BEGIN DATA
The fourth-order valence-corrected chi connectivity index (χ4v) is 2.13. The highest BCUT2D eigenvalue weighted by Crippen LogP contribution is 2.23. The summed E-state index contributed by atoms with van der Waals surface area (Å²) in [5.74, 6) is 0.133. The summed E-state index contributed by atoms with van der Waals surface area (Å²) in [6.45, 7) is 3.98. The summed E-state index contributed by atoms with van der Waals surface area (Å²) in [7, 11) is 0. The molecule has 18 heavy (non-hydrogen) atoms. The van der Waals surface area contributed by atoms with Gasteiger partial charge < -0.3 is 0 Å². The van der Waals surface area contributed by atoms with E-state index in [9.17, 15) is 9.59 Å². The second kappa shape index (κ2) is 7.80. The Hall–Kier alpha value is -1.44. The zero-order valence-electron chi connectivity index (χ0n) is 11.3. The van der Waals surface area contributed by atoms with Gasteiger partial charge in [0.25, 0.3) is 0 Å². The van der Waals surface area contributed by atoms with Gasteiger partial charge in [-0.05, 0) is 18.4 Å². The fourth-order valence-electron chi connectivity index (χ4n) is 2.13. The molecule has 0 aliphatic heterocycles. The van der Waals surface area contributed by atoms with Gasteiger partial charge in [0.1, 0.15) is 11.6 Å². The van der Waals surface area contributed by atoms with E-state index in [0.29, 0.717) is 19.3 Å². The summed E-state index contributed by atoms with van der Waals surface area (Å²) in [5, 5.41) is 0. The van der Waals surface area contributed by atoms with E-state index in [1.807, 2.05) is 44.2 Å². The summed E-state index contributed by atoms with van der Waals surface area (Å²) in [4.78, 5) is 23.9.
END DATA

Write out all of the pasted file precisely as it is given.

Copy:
The fourth-order valence-corrected chi connectivity index (χ4v) is 2.13. The highest BCUT2D eigenvalue weighted by Crippen LogP contribution is 2.23. The summed E-state index contributed by atoms with van der Waals surface area (Å²) in [5.74, 6) is 0.133. The summed E-state index contributed by atoms with van der Waals surface area (Å²) in [6.45, 7) is 3.98. The summed E-state index contributed by atoms with van der Waals surface area (Å²) in [7, 11) is 0. The molecule has 18 heavy (non-hydrogen) atoms. The van der Waals surface area contributed by atoms with Gasteiger partial charge < -0.3 is 0 Å². The van der Waals surface area contributed by atoms with E-state index in [9.17, 15) is 9.59 Å². The second kappa shape index (κ2) is 7.80. The Hall–Kier alpha value is -1.44. The zero-order valence-electron chi connectivity index (χ0n) is 11.3. The van der Waals surface area contributed by atoms with Gasteiger partial charge in [0.25, 0.3) is 0 Å². The van der Waals surface area contributed by atoms with Gasteiger partial charge in [-0.05, 0) is 18.4 Å². The fourth-order valence-electron chi connectivity index (χ4n) is 2.13. The molecule has 0 aliphatic heterocycles. The van der Waals surface area contributed by atoms with Gasteiger partial charge in [0.1, 0.15) is 11.6 Å². The van der Waals surface area contributed by atoms with E-state index in [0.29, 0.717) is 19.3 Å². The summed E-state index contributed by atoms with van der Waals surface area (Å²) in [5, 5.41) is 0. The van der Waals surface area contributed by atoms with E-state index in [1.807, 2.05) is 44.2 Å². The summed E-state index contributed by atoms with van der Waals surface area (Å²) in [4.78, 5) is 23.9.